Rule 12(b)(6) permits defendant to attack the sufficiency of plaintiff's complaint. The rule limits the Court to an examination of the sufficiency of the pleadings. See Jenkins v. McKeithen, 395 U.S. 411, 89 S.Ct. 1843, 89 S.Ct. 1843, 23 L.Ed.2d 404 (1969); Conley v. Gibson, 355 U.S. 41, 45-46, 78 S.Ct. 99, 101-102, 2 L.Ed.2d 80, 102 (1957). Dismissal under Rule 12(b)(6) is appropriate when it is clear that plaintiff can prove no set of facts in support of his claim which would entitle him to relief. Jenkins v. McKeithen, supra; Conley v. Gibson, supra; Abrams v. Carrier Corp., 434 F.2d 1234, 1242 (2d Cir. 1970); Dann v. Studebaker-Packard Corp., 288 F.2d 201 (6th Cir. 1961). However, for a number of reasons, not the least of which is the desirability of determining an action on its merits, courts have been reluctant to dismiss on technical grounds. See Madison v. Purdy, 410 F.2d 99 (5th Cir. 1969); Dann v. Studebaker-Packard Corp., supra; Oil Chemical and Atomic Workers International Union, AFL-CIO v. Delta Refining Co., 277 F.2d 694 (6th Cir. 1960).
In contrast to a Rule 12(b)(6) motion to dismiss, a motion under Rule 56(b) is a judgment on the merits and may be based on the pleadings, affidavits, depositions and any other relevant evidence of record. Upon closer scrutiny the distinctions between Rules 12(b)(6) and 56(b) are not of as great significance as they may appear at first blush. Rule 12(b) provides in pertinent part:
"If, on a motion asserting the defense numbered (6) to dismiss for failure of the pleading to state a claim upon which relief can be granted, matters outside the pleading are presented to and not excluded by the court, the motion shall be treated as one for summary judgment and disposed of as provided in Rule 56, and all parties shall be given reasonable opportunity to present all material made pertinent to such a motion by Rule 56."
Under the circumstances of this case, the Court concludes that it is appropriate first to determine if defendant is entitled to judgment under Rule 56(b). See Carter v. Stanton, 405 U.S. 669, 671, 92 S.Ct. 1232, 1234, 31 L.Ed.2d 569 (1972); Plante v. Shivar, 540 F.2d 1233, 1234-35 (4th Cir. 1976); Dayco Corp. v. Goodyear Tire Rubber Co., 523 F.2d 389, 392 (6th Cir. 1975). Since we conclude that such relief is appropriate, no further discussion of defendant's motion to dismiss is necessary.
In considering a motion for summary judgment, the Court must first determine whether there are any genuine issues of material fact to be resolved at trial and whether the moving party is entitled to judgment as a matter of law. Rule 56(b). If there exists a genuine issue for trial, that is, a legal theory exists which remains viable under the nonmoving party's version of the facts and which would entitle that party to a judgment as a matter of law assuming his version of the facts to be true, the motion for summary judgment must be denied. See Felix v. Young, 536 F.2d 1126, 1130 (6th Cir. 1976); McGuire v. Columbia Broadcasting System, 399 F.2d 902, 905 (9th Cir. 1968); Gaines v. Carrollton Tobacco Board of Trade, Inc., 386 F.2d 757 (6th Cir. 1967); Bohn Aluminum Brass Corp. v. Storm King Corp., 303 F.2d 425, 427 (6th Cir. 1962).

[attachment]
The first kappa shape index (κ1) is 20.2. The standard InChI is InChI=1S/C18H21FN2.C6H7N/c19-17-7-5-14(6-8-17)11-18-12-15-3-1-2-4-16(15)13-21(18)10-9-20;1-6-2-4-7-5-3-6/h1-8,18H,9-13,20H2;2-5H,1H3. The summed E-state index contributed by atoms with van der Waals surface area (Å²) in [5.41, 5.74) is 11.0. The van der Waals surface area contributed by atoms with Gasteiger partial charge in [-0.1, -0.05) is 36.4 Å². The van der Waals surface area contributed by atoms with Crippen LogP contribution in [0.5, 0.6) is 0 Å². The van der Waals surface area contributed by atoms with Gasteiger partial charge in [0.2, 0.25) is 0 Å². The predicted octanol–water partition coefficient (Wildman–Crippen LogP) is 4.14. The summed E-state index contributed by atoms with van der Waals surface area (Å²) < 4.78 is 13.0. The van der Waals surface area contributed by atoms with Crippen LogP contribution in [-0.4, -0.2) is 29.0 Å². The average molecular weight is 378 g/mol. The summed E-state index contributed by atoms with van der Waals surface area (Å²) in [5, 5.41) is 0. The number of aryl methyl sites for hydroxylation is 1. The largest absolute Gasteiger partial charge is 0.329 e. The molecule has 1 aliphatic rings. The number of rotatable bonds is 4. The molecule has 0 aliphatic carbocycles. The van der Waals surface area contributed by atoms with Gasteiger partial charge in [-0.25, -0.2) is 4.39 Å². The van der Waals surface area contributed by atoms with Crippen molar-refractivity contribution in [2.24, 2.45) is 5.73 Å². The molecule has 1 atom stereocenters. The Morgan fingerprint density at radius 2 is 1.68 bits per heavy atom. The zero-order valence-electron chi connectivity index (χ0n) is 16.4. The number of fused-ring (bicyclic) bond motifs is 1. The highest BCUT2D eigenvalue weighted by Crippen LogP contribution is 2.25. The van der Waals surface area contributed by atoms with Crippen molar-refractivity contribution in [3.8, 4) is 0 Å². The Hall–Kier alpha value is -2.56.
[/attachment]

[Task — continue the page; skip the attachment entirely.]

Defendant asserts, inter alia, that the commercial does not defame plaintiff because it refers to the firehouse cook, "Mario", in the background of the commercial, and not to the plaintiff. Plaintiff argues, in opposition, that the commercial portrays Mario's meatballs as unhealthy and unwholesome and that by the sale of these food products, plaintiff is portrayed as guilty of not only reprehensible but criminal conduct. Plaintiff states in its March 19, 1980, brief:
"The fireman is clearly portrayed as being ill, and the Defendant's product is portrayed as being a panacea for a severe medical problem. The Defendant, in its zeal to favorably portray its products to the end that as many customers as possible might purchase it, left no stone unturned in painting this picture of the Defendant as a hero, and Mario's meatballs as the culprit." (p. 3.)
With regard to defendant's contention that the "Mario" referred to in the commercial is the firehouse cook, plaintiff counters:
"By use of humor and special effects, the commercial effectively attracts the primary attention of the viewers to the fireman in the foreground. Undoubtedly the commercial was designed to do just that, because Morton-Norwich cannot sell its medication by getting viewers to focus attention on any cook in the background. The so-called `Mario' in the background is not named in the commercial, does not speak and is only on the screen for a fleeting moment. He is obscured in the dimly lit background, and seems to look up, not for the purpose of identifying himself as the preparer of the meatballs, but for the purpose of laughing at and reacting to the predominant fireman character in the foreground. Only the most attentive and perceptive viewer would understand the commercial in any other way. At the very least, the commercial is ambiguous, and raises a jury question as to its meaning in the eyes of the reasonable viewer." (P. 3 of plaintiff's March 19, 1980, brief.)
Plaintiff reemphasizes in its April 15, 1980, memorandum that whether the reference to "Mario" is to the firehouse cook is a question of fact for the jury. Plaintiff also disputes defendant's interpretation of various cited authority. Plaintiff asserts as a general rule, "that if the Morton-Norwich commercial is reasonably capable of a defamatory construction, either on its face, or indirectly, as shown by proper proof of inducement and innuendo, a question of fact arises for the jury." (p. 6 of plaintiff's April 15, 1980, brief.) However, this commercial is neither reasonably capable of a defamatory construction or of an application to plaintiff. The record contains a video tape (which the Court has viewed) and still pictures of the commercial. The relevant portion of the commercial involves an actor dressed as a firefighter stating:
"I'm not sure what did it — the 2-alarm fire, or Mario's 3-alarm meatballs — but last night I woke up with a 4-alarm case of In-di-ges-tion."